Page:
Funny how addicted we are to social pleasantries while we’re getting into the real reason for the call. I just wanted it over, good or bad! How banal we both sounded. Hi, how are you? I’m feeling like shit, how would you feel? Now get on with it. But both my grandmothers and mother did a great job teaching me how to act and talk like a lady. And then the words I was waiting for finally spilled out. I have some good  news; all the samples collected have been analyzed and came up clean. Things were looking good–so far.

I’m pretty sure I gasped. I hung on and repeated in my head over and over looking good so far. Had I heard right? Y’mean, I don’t have to worry anymore? It’s gonna be okay? is pretty close, I think, to my stammered reply. There were so many thoughts crowding into my head all at the same time I wasn’t sure I was even coherent. I’m sure she makes similar calls every day, and I’m so sorry that not all of them are the good kind, but by God this was good news for me, and it’s all I could think about at the moment. She went on to remind me that the next step would be to contact a surgeon and arrange to have the lump removed. It was her duty to remind me that as good as everything looked at this point, only after the lump itself was removed and examined could we be 100% sure. A sobering reminder indeed, but a necessary one.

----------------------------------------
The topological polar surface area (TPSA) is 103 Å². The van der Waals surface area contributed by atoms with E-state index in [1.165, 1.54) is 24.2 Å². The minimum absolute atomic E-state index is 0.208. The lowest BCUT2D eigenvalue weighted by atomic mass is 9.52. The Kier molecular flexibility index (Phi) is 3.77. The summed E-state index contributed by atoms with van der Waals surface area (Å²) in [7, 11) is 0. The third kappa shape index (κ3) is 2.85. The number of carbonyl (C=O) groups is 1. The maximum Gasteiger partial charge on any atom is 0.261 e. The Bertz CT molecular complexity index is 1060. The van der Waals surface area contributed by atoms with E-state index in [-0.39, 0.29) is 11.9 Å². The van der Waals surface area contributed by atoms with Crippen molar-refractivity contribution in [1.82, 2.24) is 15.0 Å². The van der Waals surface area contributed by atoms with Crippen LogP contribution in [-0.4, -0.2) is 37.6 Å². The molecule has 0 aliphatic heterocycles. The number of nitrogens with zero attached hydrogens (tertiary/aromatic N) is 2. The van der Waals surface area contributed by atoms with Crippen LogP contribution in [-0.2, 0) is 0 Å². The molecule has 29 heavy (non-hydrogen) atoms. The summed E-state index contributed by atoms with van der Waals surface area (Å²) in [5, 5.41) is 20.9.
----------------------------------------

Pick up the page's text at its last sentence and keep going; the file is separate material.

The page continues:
Actually, we were a step ahead already in that direction having contacted a staff surgeon on Monday and taking the first consultation appointment available. My appointment is February 17 in the early afternoon. After that, I’ll have a definite date for the coming out party they call lumpectomy. I never thought I’d actually look forward to having surgery scheduled. I feel a little like a kid who’s been granted a heartfelt wish–after making the most uncomplicated promises of their lives. From now on I’ll eat all my broccoli and drink my milk and carry the trash out and keep my room clean . . . brush my teeth, hell I’ll even floss and do a better job with the waterpik.